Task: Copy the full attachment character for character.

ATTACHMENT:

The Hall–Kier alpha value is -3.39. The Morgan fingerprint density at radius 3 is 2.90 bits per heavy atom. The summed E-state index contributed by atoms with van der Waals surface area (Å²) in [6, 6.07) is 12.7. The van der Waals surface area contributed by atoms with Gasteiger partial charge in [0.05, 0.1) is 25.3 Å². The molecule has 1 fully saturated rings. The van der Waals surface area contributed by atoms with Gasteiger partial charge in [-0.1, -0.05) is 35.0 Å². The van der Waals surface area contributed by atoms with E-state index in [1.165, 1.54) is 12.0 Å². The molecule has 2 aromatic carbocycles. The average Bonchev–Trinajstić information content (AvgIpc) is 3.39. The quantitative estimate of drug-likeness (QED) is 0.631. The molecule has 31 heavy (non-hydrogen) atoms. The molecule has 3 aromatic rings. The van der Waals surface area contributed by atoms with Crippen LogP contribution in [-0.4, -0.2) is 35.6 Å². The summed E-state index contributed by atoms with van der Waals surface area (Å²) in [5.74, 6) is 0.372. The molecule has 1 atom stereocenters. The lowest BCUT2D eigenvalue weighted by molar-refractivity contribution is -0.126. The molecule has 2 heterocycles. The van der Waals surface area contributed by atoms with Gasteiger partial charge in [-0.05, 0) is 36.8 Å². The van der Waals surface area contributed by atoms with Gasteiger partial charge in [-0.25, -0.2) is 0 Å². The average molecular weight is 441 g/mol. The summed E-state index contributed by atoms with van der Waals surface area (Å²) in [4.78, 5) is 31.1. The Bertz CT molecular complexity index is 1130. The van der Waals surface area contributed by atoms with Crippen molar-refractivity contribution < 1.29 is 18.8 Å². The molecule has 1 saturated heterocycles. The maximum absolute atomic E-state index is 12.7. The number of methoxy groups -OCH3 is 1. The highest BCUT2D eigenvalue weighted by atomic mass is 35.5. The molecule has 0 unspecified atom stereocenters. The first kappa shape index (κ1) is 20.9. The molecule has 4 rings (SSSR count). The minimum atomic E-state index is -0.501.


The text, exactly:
The Hall–Kier alpha value is -3.39. The Morgan fingerprint density at radius 3 is 2.90 bits per heavy atom. The summed E-state index contributed by atoms with van der Waals surface area (Å²) in [6, 6.07) is 12.7. The van der Waals surface area contributed by atoms with Gasteiger partial charge in [0.05, 0.1) is 25.3 Å². The molecule has 1 fully saturated rings. The van der Waals surface area contributed by atoms with Gasteiger partial charge in [-0.1, -0.05) is 35.0 Å². The van der Waals surface area contributed by atoms with E-state index in [1.165, 1.54) is 12.0 Å². The molecule has 2 aromatic carbocycles. The average Bonchev–Trinajstić information content (AvgIpc) is 3.39. The quantitative estimate of drug-likeness (QED) is 0.631. The molecule has 31 heavy (non-hydrogen) atoms. The molecule has 3 aromatic rings. The van der Waals surface area contributed by atoms with Crippen LogP contribution in [-0.4, -0.2) is 35.6 Å². The summed E-state index contributed by atoms with van der Waals surface area (Å²) in [5.74, 6) is 0.372. The molecule has 1 atom stereocenters. The lowest BCUT2D eigenvalue weighted by molar-refractivity contribution is -0.126. The molecule has 2 heterocycles. The van der Waals surface area contributed by atoms with Gasteiger partial charge in [-0.05, 0) is 36.8 Å². The van der Waals surface area contributed by atoms with Gasteiger partial charge in [-0.25, -0.2) is 0 Å². The average molecular weight is 441 g/mol. The summed E-state index contributed by atoms with van der Waals surface area (Å²) in [4.78, 5) is 31.1. The Bertz CT molecular complexity index is 1130. The van der Waals surface area contributed by atoms with Crippen molar-refractivity contribution < 1.29 is 18.8 Å². The molecule has 1 saturated heterocycles. The maximum absolute atomic E-state index is 12.7. The number of methoxy groups -OCH3 is 1. The highest BCUT2D eigenvalue weighted by atomic mass is 35.5. The molecule has 0 unspecified atom stereocenters. The first kappa shape index (κ1) is 20.9. The molecule has 4 rings (SSSR count). The minimum atomic E-state index is -0.501.